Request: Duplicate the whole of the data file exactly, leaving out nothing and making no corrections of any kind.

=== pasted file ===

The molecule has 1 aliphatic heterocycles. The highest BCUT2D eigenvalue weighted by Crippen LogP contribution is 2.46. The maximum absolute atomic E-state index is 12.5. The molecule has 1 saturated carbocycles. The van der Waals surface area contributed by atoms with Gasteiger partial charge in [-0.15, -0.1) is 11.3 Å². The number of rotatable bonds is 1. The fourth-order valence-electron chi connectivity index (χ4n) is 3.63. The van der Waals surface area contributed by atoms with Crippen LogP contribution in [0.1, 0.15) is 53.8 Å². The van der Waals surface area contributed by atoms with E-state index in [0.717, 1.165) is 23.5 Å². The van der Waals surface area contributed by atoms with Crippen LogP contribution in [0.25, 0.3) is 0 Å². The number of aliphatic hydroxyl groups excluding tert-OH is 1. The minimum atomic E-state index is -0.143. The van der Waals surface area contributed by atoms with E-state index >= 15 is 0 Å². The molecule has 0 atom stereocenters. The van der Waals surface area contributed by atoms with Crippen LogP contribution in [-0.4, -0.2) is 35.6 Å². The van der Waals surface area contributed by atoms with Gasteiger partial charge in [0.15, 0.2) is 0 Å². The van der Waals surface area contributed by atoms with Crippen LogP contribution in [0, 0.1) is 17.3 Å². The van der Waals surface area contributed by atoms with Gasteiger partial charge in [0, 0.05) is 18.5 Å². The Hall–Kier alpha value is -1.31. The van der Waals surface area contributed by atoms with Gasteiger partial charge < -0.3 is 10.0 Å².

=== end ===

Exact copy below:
The molecule has 1 aliphatic heterocycles. The highest BCUT2D eigenvalue weighted by Crippen LogP contribution is 2.46. The maximum absolute atomic E-state index is 12.5. The molecule has 1 saturated carbocycles. The van der Waals surface area contributed by atoms with Gasteiger partial charge in [-0.15, -0.1) is 11.3 Å². The number of rotatable bonds is 1. The fourth-order valence-electron chi connectivity index (χ4n) is 3.63. The van der Waals surface area contributed by atoms with Crippen LogP contribution in [0.1, 0.15) is 53.8 Å². The van der Waals surface area contributed by atoms with E-state index in [0.717, 1.165) is 23.5 Å². The van der Waals surface area contributed by atoms with Crippen LogP contribution in [0.25, 0.3) is 0 Å². The number of aliphatic hydroxyl groups excluding tert-OH is 1. The minimum atomic E-state index is -0.143. The van der Waals surface area contributed by atoms with E-state index >= 15 is 0 Å². The molecule has 0 atom stereocenters. The van der Waals surface area contributed by atoms with Crippen LogP contribution in [-0.4, -0.2) is 35.6 Å². The van der Waals surface area contributed by atoms with Gasteiger partial charge in [0.15, 0.2) is 0 Å². The van der Waals surface area contributed by atoms with Crippen LogP contribution in [0, 0.1) is 17.3 Å². The van der Waals surface area contributed by atoms with Gasteiger partial charge in [0, 0.05) is 18.5 Å². The Hall–Kier alpha value is -1.31. The van der Waals surface area contributed by atoms with Gasteiger partial charge < -0.3 is 10.0 Å².